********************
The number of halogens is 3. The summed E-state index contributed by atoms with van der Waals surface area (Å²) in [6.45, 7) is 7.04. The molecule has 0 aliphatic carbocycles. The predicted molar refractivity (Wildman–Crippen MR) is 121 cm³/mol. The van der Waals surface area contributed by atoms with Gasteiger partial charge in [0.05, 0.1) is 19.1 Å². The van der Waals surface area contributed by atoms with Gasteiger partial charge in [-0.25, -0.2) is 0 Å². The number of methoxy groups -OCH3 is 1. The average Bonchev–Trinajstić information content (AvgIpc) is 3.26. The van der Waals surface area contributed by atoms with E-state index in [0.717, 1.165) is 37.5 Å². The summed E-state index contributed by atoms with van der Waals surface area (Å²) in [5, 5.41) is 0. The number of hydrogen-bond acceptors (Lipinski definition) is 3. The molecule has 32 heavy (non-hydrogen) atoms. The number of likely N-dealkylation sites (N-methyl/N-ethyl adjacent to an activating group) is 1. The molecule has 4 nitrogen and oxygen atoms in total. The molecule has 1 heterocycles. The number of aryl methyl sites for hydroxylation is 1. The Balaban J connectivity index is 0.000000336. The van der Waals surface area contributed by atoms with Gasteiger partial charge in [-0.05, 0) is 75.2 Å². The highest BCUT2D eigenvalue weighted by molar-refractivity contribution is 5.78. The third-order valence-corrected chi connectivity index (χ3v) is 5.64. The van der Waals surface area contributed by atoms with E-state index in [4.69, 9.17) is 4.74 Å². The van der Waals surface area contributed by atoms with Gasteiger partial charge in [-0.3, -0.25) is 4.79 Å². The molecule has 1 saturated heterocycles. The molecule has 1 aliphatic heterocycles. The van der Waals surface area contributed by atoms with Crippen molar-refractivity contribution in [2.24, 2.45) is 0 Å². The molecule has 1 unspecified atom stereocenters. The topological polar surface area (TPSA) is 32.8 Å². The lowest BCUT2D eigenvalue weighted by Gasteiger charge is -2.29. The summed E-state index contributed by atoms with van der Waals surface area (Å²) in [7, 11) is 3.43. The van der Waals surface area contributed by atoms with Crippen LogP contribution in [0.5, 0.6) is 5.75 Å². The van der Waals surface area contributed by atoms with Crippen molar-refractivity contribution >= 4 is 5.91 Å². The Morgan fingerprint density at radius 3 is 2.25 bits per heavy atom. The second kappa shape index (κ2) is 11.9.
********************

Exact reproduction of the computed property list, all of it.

The number of halogens is 3. The summed E-state index contributed by atoms with van der Waals surface area (Å²) in [6.45, 7) is 7.04. The molecule has 0 aliphatic carbocycles. The predicted molar refractivity (Wildman–Crippen MR) is 121 cm³/mol. The van der Waals surface area contributed by atoms with Gasteiger partial charge in [0.05, 0.1) is 19.1 Å². The van der Waals surface area contributed by atoms with Gasteiger partial charge in [-0.25, -0.2) is 0 Å². The number of methoxy groups -OCH3 is 1. The average Bonchev–Trinajstić information content (AvgIpc) is 3.26. The van der Waals surface area contributed by atoms with E-state index in [0.717, 1.165) is 37.5 Å². The summed E-state index contributed by atoms with van der Waals surface area (Å²) in [5, 5.41) is 0. The number of hydrogen-bond acceptors (Lipinski definition) is 3. The molecule has 32 heavy (non-hydrogen) atoms. The number of likely N-dealkylation sites (N-methyl/N-ethyl adjacent to an activating group) is 1. The molecule has 4 nitrogen and oxygen atoms in total. The molecule has 1 heterocycles. The number of aryl methyl sites for hydroxylation is 1. The Balaban J connectivity index is 0.000000336. The van der Waals surface area contributed by atoms with Gasteiger partial charge in [-0.05, 0) is 75.2 Å². The highest BCUT2D eigenvalue weighted by molar-refractivity contribution is 5.78. The third-order valence-corrected chi connectivity index (χ3v) is 5.64. The van der Waals surface area contributed by atoms with E-state index in [4.69, 9.17) is 4.74 Å². The van der Waals surface area contributed by atoms with Gasteiger partial charge in [-0.3, -0.25) is 4.79 Å². The molecule has 1 saturated heterocycles. The molecule has 1 aliphatic heterocycles. The van der Waals surface area contributed by atoms with Crippen molar-refractivity contribution in [2.24, 2.45) is 0 Å². The molecule has 1 unspecified atom stereocenters. The topological polar surface area (TPSA) is 32.8 Å². The lowest BCUT2D eigenvalue weighted by Gasteiger charge is -2.29. The summed E-state index contributed by atoms with van der Waals surface area (Å²) in [7, 11) is 3.43. The van der Waals surface area contributed by atoms with Crippen LogP contribution in [0.5, 0.6) is 5.75 Å². The van der Waals surface area contributed by atoms with Crippen molar-refractivity contribution >= 4 is 5.91 Å². The Morgan fingerprint density at radius 3 is 2.25 bits per heavy atom. The second kappa shape index (κ2) is 11.9.